Liberty says traditional European races key to F1 future
Formula 1 owner Liberty Media insists traditional European races are key to its plans for the future, citing the revival of the French Grand Prix as an example.
The return to Paul Ricard in 2018 was one of the last major deals signed by Bernie Ecclestone, but Liberty says the race is proof that it wants the likes of Britain and Germany to stay on the schedule.
Although the latter is missing from the 2017 calendar, Hockenheim has a contract to host a race next year.
"There are always tracks that go in and out," said Liberty President and CEO Greg Maffei. "It is most negative when you have some of our traditional Western European tracks which are at the heart of the fan base, like in Germany, go out.
"But there's already progress to bring them back, and if you recall we added the Ricard track in France, another place where we've been gone for some years.
"The origin of F1 is in France and England, so we're big believers in making sure places like Silverstone and the French track and the German are on the race calendars and are exciting events, which are beneficial to all the players."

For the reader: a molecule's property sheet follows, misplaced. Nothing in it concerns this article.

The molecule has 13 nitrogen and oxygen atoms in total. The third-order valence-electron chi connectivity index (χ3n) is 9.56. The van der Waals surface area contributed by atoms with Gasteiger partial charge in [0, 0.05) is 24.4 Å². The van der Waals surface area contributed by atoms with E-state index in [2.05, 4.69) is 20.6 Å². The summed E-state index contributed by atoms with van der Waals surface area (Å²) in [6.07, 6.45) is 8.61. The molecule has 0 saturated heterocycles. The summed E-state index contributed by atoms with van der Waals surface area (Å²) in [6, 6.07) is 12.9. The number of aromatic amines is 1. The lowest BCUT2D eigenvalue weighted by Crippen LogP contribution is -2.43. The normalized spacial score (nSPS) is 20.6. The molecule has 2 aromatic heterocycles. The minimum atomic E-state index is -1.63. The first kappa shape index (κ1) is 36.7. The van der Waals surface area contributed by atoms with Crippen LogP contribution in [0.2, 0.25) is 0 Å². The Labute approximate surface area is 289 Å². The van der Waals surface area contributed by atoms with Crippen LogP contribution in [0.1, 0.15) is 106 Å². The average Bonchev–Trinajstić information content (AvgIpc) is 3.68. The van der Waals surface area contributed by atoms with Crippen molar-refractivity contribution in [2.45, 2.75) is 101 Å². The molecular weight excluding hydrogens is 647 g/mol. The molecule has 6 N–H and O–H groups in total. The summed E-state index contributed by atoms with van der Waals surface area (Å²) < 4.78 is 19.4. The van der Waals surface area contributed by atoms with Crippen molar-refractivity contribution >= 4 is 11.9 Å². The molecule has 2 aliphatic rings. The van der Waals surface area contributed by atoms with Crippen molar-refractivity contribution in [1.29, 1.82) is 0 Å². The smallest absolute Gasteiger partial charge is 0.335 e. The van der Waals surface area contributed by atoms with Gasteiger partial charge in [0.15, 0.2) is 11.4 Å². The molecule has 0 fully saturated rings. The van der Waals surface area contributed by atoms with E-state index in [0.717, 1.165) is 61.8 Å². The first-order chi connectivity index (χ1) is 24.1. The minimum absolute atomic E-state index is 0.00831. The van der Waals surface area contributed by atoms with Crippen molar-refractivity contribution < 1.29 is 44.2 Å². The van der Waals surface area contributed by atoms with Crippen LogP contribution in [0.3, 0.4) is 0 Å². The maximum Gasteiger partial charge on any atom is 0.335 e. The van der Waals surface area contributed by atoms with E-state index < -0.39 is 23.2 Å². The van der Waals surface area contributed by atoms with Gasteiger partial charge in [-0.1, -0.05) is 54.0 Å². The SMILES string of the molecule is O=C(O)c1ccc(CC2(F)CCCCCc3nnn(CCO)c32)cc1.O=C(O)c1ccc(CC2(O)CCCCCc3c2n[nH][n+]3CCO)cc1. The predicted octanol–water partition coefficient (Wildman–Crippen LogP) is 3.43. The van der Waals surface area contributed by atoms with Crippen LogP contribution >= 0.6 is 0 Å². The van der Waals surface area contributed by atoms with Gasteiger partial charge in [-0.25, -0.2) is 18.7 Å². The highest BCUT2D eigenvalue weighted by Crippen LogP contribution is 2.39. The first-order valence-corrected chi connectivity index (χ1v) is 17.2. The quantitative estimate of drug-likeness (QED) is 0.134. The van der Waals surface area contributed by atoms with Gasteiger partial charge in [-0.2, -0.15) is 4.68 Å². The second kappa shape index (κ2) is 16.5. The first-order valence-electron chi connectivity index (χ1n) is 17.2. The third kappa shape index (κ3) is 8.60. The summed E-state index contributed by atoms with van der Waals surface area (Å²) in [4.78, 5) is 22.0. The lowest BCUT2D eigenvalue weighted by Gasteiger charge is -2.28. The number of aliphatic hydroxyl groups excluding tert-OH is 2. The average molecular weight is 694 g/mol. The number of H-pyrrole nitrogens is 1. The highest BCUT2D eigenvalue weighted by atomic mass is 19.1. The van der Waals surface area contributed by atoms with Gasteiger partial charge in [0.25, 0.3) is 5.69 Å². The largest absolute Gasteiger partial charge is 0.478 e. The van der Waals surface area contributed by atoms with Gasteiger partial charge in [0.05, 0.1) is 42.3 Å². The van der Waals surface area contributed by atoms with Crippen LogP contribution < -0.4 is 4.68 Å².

Maffei also stressed that older venues can learn from the success of newer races that have a reputation for putting on a good show around the event.
"One of the things we need to do is make the races more compelling and exciting and more beneficial to promoters," he said.
"Take best practices, what worked in exciting races like Mexico City, like Singapore, like Abu Dhabi, bring those best practices across the globe to traditional tracks, which may not have had either as much financing capability, but also just don't have as exciting a product at the moment."
No doubts over calendar expansion
Maffei says that adding more races to the F1 calendar will not create the sort of issues that many observers believe NASCAR has suffered from due to overexposure.
"The nature of our 21 events in 21 countries suggests far less opportunity for fatigue and overwhelming viewers and overwhelming ticket buyers in any one region, because it's not available on that kind of frequency.
"Our positioning in the market place is probably less to the middle-income buyer and more to the high-income, but we do want to broaden that.
"We sit on the top of a the pyramid, a very affluent customer base, with opportunities to expand that.
"But our reach doesn't need to be as deep into the customer buying public as a sport that is as broad in the United States as NASCAR."
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